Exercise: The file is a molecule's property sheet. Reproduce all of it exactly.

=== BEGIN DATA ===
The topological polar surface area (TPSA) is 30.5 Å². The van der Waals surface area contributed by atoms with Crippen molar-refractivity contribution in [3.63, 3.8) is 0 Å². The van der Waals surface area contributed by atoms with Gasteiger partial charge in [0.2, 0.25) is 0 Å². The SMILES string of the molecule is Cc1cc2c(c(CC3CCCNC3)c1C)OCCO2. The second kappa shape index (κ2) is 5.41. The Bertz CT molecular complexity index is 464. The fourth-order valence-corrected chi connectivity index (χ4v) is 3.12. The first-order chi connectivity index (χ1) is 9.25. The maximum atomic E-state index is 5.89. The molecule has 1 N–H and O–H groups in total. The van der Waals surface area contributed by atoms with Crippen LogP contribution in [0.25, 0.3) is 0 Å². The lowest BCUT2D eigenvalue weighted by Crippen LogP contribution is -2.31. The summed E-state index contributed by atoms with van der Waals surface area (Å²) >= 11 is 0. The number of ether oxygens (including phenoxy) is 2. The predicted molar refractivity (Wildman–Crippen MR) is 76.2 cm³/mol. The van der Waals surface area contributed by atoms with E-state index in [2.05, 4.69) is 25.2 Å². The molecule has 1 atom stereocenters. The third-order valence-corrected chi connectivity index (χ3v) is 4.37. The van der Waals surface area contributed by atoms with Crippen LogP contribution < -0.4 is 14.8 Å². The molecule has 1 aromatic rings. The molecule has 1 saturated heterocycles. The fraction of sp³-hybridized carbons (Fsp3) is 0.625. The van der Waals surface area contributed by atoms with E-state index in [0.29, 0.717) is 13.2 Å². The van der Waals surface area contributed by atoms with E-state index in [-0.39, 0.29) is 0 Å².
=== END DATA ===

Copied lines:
The topological polar surface area (TPSA) is 30.5 Å². The van der Waals surface area contributed by atoms with Crippen molar-refractivity contribution in [3.63, 3.8) is 0 Å². The van der Waals surface area contributed by atoms with Gasteiger partial charge in [0.2, 0.25) is 0 Å². The SMILES string of the molecule is Cc1cc2c(c(CC3CCCNC3)c1C)OCCO2. The second kappa shape index (κ2) is 5.41. The Bertz CT molecular complexity index is 464. The fourth-order valence-corrected chi connectivity index (χ4v) is 3.12. The first-order chi connectivity index (χ1) is 9.25. The maximum atomic E-state index is 5.89. The molecule has 1 N–H and O–H groups in total. The van der Waals surface area contributed by atoms with Crippen LogP contribution in [0.25, 0.3) is 0 Å². The lowest BCUT2D eigenvalue weighted by Crippen LogP contribution is -2.31. The summed E-state index contributed by atoms with van der Waals surface area (Å²) >= 11 is 0. The number of ether oxygens (including phenoxy) is 2. The predicted molar refractivity (Wildman–Crippen MR) is 76.2 cm³/mol. The van der Waals surface area contributed by atoms with E-state index in [2.05, 4.69) is 25.2 Å². The molecule has 1 atom stereocenters. The third-order valence-corrected chi connectivity index (χ3v) is 4.37. The van der Waals surface area contributed by atoms with Crippen LogP contribution < -0.4 is 14.8 Å². The molecule has 1 aromatic rings. The molecule has 1 saturated heterocycles. The fraction of sp³-hybridized carbons (Fsp3) is 0.625. The van der Waals surface area contributed by atoms with E-state index in [0.29, 0.717) is 13.2 Å². The van der Waals surface area contributed by atoms with E-state index in [-0.39, 0.29) is 0 Å².